Published in The Daily Star on Monday, 29 February 2016
Quick implementation for quick results
WITH the fiscal year crossing its halfway mark, discussions on the implementation status of annual development programmes (ADP) come into the limelight. Recent figures of the Implementation Monitoring and Evaluation Division (IMED) of the Ministry of Planning reveal the slow pace of ADP implementation during the first seven months of FY2015-16. The current fiscal year’s implementation rate of 28 percent utilisation of the allocated resources from July-January is the lowest in the last eight years. Of the total allocation of Tk. 100,997 crores for the current fiscal year, ministries and departments could spend TK 28,750 crores till January. Just the year before, the implementation rate during the same period was 32 percent of total allocation.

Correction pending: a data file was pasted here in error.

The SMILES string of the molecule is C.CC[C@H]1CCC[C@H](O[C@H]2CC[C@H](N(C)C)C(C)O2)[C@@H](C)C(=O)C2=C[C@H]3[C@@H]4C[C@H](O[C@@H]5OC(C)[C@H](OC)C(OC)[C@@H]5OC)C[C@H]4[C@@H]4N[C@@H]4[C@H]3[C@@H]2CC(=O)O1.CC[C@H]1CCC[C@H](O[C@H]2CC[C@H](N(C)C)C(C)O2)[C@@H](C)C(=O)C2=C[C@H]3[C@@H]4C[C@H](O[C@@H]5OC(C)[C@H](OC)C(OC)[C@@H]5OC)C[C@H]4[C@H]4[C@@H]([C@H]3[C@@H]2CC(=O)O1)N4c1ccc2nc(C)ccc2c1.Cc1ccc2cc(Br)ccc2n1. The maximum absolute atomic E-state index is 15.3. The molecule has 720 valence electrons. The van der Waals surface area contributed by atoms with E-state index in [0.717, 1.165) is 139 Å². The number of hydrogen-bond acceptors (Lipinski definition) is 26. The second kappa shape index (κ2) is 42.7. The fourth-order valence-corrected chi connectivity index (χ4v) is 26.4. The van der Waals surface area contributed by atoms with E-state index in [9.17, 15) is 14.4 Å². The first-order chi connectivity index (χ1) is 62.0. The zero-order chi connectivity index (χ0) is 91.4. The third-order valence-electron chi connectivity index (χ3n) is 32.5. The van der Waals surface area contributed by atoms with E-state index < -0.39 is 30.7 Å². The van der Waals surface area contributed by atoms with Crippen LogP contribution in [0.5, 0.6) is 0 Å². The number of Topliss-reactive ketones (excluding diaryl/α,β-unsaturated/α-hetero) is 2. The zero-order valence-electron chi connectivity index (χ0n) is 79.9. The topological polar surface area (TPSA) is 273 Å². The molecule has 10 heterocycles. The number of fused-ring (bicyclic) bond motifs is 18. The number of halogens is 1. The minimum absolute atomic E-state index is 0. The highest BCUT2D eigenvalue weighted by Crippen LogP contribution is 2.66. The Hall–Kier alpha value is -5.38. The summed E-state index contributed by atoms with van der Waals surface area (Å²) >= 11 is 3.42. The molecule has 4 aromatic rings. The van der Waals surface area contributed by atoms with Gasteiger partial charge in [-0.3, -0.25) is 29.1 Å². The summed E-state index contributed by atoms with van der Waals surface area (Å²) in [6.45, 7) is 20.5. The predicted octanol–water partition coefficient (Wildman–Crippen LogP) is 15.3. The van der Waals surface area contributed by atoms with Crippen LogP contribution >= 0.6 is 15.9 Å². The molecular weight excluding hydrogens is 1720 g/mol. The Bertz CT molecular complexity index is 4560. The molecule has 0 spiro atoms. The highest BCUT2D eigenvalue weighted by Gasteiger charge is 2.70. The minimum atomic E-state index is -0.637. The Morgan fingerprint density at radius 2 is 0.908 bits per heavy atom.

The cycle is of course the same every year. ADP implementation is slow during the first seven or eight months, the size is then readjusted downward and finally, the implementation process gets expedited towards the end of the fiscal year to fulfil the target. This year, as IMED shows, ten ministries and divisions are implementing some mega projects, namely the Padma Bridge, metro rail and nuclear power plant. But these ministries could spend only about 30 percent on average of their allocations. These are the ministries and divisions which have received 73 percent of the total ADP allocations in the current fiscal year. Obviously, when large projects in the large ministries are slow, the overall performance gets affected. But there are weaker performers too. Seventeen ministries and divisions spent less than 20 percent of their allocations.